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Analysis of HTTPS Traffic: Ending the Gridlock (By Pierre-David Vignolle and Martine Ricouart-Maillet, BRM Avocats)

The TLS protocol (HTTPS traffic) is used on the Internet to secure from end to end the confidentiality and integrity of communications between a client and a server by online services websites, banks (of course) and electronic messages, as well as other websites, although it does not relate to sensitive communications such as a connection to Wikipedia or the CNIL website.

Today many companies wish to analyse the HTTPS traffic entering their information systems. The reasons are related to information systems security, as uncontrolled encrypted traffic leaves the door open to varied attacks: viruses and malware may get into systems, but attacks such as data exfiltration and disclosure also become possible. These attacks may harm the company’s information assets, confidentiality and trade secrets as well as the personal data that the company possesses on its clients and employees.

At the same time, the use of the TLS protocol is growing very fast. As a result of all this, companies are observing that HTTPS traffic accounts for over 50% of Internet traffic in transit on their information systems. This creates an increasingly significant source of vulnerability and a genuine security challenge.

Thus the CNIL is seizing the issue especially as it is updating this privacy paradox in which it strongly recommends using the TLS protocol given that it secures communications while preventing them from being intercepted, even though it may corrupt an information system containing personal data. On 31 March 2015, the CNIL ended its wait-and-see policy and met companies’ increasingly pressing demands by issuing a paper describing the conditions under which companies may “decrypt” HTTPS traffic.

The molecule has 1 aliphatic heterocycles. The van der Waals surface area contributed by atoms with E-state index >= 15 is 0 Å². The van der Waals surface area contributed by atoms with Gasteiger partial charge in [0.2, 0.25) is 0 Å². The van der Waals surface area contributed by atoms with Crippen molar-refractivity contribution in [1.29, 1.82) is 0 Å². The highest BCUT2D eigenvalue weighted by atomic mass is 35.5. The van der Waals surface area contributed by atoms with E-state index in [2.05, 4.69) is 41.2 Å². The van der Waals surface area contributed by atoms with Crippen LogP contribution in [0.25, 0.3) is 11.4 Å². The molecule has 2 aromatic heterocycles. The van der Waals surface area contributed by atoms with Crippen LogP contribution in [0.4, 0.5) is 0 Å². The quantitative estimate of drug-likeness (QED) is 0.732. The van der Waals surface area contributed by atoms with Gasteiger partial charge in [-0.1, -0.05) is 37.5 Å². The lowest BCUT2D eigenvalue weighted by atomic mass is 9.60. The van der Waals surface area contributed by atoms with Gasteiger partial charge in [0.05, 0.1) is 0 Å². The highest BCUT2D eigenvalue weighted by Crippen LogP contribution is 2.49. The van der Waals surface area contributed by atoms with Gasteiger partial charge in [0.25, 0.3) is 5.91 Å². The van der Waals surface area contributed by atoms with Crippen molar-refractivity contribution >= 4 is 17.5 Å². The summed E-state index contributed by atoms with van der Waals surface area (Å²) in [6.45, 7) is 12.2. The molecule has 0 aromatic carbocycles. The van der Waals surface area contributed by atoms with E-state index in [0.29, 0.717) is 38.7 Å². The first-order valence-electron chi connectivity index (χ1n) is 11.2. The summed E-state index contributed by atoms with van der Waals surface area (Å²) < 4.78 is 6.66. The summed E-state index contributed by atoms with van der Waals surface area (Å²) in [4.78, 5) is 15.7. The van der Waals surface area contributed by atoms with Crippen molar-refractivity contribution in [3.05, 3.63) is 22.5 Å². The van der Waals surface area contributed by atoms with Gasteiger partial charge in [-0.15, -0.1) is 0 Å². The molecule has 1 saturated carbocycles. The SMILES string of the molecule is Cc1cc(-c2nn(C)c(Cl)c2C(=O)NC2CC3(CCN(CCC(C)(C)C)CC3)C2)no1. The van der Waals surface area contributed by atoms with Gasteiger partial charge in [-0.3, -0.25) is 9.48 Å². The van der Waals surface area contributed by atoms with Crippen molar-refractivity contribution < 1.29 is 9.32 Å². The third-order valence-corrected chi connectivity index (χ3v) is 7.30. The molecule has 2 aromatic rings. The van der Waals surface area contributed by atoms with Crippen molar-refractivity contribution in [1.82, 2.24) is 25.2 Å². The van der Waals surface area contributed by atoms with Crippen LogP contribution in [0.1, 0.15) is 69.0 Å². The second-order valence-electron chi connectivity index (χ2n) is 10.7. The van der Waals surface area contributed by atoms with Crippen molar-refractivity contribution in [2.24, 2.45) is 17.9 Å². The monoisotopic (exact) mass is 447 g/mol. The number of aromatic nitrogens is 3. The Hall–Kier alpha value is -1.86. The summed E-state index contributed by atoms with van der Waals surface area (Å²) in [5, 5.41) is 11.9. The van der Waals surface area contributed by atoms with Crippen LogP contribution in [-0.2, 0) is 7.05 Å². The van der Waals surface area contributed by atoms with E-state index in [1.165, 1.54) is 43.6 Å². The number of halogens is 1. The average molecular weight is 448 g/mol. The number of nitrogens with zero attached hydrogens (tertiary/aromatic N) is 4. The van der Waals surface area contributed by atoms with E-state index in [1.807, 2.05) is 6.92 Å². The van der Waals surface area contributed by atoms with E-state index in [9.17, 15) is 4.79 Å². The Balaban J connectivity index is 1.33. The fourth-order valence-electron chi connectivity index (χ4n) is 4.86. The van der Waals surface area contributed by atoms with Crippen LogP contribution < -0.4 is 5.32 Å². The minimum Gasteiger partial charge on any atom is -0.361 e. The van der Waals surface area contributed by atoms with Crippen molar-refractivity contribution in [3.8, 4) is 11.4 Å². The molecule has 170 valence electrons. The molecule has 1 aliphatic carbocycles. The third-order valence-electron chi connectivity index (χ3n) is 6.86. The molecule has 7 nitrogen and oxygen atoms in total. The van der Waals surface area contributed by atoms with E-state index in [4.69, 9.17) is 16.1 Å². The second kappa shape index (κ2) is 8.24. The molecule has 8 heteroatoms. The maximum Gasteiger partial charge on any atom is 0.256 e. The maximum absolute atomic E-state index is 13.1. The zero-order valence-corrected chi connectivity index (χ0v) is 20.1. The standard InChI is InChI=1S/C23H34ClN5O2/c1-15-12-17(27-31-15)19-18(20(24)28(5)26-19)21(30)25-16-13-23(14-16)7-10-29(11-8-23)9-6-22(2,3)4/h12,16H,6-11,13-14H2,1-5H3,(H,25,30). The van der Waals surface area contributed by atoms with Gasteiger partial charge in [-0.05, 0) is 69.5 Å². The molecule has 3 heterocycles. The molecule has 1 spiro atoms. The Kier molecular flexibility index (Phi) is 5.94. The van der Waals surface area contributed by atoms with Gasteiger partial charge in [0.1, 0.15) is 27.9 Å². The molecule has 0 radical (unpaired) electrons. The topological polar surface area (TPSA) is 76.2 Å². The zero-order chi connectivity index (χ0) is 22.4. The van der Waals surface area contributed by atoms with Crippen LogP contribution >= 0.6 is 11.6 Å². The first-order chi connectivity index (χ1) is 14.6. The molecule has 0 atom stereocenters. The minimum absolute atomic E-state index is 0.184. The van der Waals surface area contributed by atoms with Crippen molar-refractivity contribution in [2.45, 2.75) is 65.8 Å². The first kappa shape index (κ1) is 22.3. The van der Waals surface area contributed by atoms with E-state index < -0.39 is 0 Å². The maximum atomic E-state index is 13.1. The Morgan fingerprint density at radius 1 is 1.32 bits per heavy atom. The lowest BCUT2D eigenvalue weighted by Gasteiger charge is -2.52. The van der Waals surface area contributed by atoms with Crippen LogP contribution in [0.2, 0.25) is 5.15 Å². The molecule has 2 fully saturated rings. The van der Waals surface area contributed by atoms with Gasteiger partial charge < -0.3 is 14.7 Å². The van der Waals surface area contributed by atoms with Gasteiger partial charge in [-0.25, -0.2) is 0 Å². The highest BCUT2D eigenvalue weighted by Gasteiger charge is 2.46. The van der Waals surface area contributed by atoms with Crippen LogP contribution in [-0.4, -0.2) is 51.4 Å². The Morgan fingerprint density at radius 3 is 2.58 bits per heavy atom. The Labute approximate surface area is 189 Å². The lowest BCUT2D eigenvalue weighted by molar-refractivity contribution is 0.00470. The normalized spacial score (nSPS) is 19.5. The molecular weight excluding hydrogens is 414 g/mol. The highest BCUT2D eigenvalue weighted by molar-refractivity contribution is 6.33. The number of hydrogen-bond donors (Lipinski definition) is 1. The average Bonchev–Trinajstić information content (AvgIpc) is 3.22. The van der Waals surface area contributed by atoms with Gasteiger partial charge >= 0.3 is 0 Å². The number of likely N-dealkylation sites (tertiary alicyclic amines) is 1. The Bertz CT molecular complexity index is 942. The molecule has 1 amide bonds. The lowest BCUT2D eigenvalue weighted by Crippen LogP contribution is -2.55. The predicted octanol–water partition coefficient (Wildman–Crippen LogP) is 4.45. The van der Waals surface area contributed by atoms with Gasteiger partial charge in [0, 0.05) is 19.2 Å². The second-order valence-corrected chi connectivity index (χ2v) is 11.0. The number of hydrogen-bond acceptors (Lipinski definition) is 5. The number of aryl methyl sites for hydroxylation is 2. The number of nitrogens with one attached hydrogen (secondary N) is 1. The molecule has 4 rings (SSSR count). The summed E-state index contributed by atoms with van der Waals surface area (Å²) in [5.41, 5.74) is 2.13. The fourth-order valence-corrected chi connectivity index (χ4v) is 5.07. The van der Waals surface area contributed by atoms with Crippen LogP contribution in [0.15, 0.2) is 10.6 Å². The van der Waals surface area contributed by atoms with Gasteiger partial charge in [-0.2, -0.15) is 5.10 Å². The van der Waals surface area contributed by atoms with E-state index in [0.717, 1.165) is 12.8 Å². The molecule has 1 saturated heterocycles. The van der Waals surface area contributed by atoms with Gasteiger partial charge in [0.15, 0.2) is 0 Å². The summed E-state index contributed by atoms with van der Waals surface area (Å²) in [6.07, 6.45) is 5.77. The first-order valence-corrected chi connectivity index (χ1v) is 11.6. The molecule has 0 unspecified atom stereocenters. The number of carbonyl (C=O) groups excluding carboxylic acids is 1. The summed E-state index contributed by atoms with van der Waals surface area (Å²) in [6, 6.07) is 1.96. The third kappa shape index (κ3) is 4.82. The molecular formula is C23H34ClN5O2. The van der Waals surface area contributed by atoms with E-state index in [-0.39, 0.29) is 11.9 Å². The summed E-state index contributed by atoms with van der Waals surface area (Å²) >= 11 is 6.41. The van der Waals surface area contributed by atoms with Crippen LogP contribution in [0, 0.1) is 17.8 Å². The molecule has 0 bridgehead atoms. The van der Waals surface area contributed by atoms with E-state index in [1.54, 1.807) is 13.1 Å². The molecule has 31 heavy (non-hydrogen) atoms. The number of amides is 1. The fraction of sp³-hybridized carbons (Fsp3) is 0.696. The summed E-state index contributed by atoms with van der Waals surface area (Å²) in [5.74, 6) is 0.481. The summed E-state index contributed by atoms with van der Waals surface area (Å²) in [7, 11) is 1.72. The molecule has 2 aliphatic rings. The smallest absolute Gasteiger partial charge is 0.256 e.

The CNIL considers “decryption” of traffic by a data controller to be “legitimate” under the “Information Technology and Civil Liberties” law. The vocabulary employed by the authority seems deliberately imprecise. Indeed, it must be better understood that analysis of traffic under the TLS protocol is legal under the “Information Technology and Civil Liberties” law. On the one hand, the purpose of ensuring the security of an information system is legitimate as it is a legal requirement of the “Information Technology and Civil Liberties” law. On the other hand, analysis of traffic under the TLS protocol is proportionate, in accordance with the “Information Technology and Civil Liberties” law, to fulfilling this purpose provided that it is performed within a framework that includes specifying and determining the purposes of processing, safeguarding employees’ information, ensuring strict management of administrators’ rights of access to email accounts, minimising stored traces, and protecting the alert data extracted from analysis of HTTPS traffic.